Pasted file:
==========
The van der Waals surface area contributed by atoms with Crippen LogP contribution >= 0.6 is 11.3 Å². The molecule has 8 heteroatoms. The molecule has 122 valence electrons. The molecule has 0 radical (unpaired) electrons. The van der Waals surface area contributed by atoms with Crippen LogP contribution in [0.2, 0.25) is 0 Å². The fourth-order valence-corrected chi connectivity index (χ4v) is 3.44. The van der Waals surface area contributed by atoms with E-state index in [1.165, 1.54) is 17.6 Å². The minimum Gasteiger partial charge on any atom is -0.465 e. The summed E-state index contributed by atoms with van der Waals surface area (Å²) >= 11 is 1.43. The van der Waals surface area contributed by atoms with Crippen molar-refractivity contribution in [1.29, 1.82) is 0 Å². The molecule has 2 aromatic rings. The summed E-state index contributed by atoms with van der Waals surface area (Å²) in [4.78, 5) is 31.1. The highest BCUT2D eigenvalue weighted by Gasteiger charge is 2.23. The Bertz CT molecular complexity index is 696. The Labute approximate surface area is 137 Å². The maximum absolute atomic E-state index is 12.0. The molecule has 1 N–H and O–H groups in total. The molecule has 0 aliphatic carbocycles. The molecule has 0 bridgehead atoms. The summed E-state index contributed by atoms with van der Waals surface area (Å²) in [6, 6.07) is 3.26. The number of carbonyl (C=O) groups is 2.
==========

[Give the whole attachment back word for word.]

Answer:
The van der Waals surface area contributed by atoms with Crippen LogP contribution >= 0.6 is 11.3 Å². The molecule has 8 heteroatoms. The molecule has 122 valence electrons. The molecule has 0 radical (unpaired) electrons. The van der Waals surface area contributed by atoms with Crippen LogP contribution in [0.2, 0.25) is 0 Å². The fourth-order valence-corrected chi connectivity index (χ4v) is 3.44. The van der Waals surface area contributed by atoms with E-state index in [1.165, 1.54) is 17.6 Å². The minimum Gasteiger partial charge on any atom is -0.465 e. The summed E-state index contributed by atoms with van der Waals surface area (Å²) >= 11 is 1.43. The van der Waals surface area contributed by atoms with Crippen molar-refractivity contribution in [1.29, 1.82) is 0 Å². The molecule has 2 aromatic rings. The summed E-state index contributed by atoms with van der Waals surface area (Å²) in [4.78, 5) is 31.1. The highest BCUT2D eigenvalue weighted by Gasteiger charge is 2.23. The Bertz CT molecular complexity index is 696. The Labute approximate surface area is 137 Å². The maximum absolute atomic E-state index is 12.0. The molecule has 1 N–H and O–H groups in total. The molecule has 0 aliphatic carbocycles. The molecule has 0 bridgehead atoms. The summed E-state index contributed by atoms with van der Waals surface area (Å²) in [6, 6.07) is 3.26. The number of carbonyl (C=O) groups is 2.